The Grand Adventure, by David Scott Webster

The Grand Adventure, by David Scott Webster book coverGenre: YA Fantasy
Publisher: iUniverse
Published: 2003
Reviewer Rating: two and a half stars
Book Review by Paul Goat Allen

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David Scott Webster’s The Grand Adventure, the first book in his Naxos Island Mages saga, is a young adult fantasy that follows two young brothers on a—you guessed it!–grand adventure. Stephonus and Nikoloas are the aforementioned siblings who, after years of begging their parents to travel with their friend Chara and her family on an annual summer trading journey, finally get their parents’ approval to go.

The trip will undoubtedly be filled with strange new lands and exotic people but what the two boys aren’t prepared for is coming face-to-face with their own mortality. Soon after the journey begins, Stephonus meets a 600-year old vampire who shocks the boy with his undead insight. Not only does the vampire know that the two boys are secretly mages, he knows that they are being hunted by a Dark Mage Judge who will either force their allegiance or kill them. Thus begins a grand adventure that includes invading armies, escaped slaves, battling mages, pet wolves and a strange island inhabited by sentient dragons, unicorns, flying horses and dolphins.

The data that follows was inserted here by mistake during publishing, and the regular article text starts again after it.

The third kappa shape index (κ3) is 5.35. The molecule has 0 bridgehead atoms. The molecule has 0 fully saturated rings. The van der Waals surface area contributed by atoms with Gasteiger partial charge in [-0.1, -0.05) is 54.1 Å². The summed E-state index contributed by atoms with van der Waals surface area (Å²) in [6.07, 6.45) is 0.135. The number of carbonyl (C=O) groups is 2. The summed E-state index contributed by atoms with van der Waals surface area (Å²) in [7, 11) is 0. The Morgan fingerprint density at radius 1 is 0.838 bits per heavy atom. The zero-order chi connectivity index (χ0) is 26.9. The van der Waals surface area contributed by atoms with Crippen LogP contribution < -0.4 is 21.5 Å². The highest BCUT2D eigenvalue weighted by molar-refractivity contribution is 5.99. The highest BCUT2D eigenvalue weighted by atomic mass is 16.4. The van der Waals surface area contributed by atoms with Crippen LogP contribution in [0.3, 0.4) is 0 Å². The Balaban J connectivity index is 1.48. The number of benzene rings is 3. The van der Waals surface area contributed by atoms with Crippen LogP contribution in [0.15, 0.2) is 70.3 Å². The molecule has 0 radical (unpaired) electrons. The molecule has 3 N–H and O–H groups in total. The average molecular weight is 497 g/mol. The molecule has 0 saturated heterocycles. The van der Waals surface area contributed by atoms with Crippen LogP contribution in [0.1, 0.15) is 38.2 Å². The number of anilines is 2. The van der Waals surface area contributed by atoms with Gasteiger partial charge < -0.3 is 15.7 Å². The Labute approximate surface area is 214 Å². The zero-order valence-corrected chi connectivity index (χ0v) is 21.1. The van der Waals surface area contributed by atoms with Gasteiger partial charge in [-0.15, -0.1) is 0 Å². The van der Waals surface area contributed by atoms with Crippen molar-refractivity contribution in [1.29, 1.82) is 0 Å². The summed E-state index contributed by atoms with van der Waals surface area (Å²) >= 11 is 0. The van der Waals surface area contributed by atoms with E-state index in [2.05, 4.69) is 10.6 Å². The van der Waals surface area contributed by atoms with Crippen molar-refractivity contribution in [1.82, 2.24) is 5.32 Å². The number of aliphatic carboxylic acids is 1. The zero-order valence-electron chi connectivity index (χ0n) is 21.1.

As a young adult story, this book was moderately entertaining. If I was a sixth or seventh grader–roughly the age of the protagonists–I would’ve enjoyed the story and probably searched out the second and third installments. As an adult, however, I found the characters two-dimensional, the plot totally predictable, the thematic content geared to juvenile readers and the climactic ending completely lacking that edge-of-your-seat anticipation that it should have. And like another iUniverse release that I recently reviewed (The Piaculum), a major criticism of this book is the incredible number of typos and grammatical errors. Someone somewhere needs to go back to elementary school and learn how to use the possessive, among other things.

So, in conclusion, I would recommend this book to young fantasy fans (I’ve already given it to my 13-year old niece) but I couldn’t in good conscience recommend this to adult readers.

Paul Goat Allen is the editor of Barnes & Noble’s Explorations science fiction/fantasy book review and is the author of Burning Sticks, Old Winding Way and Warlock Dreams.

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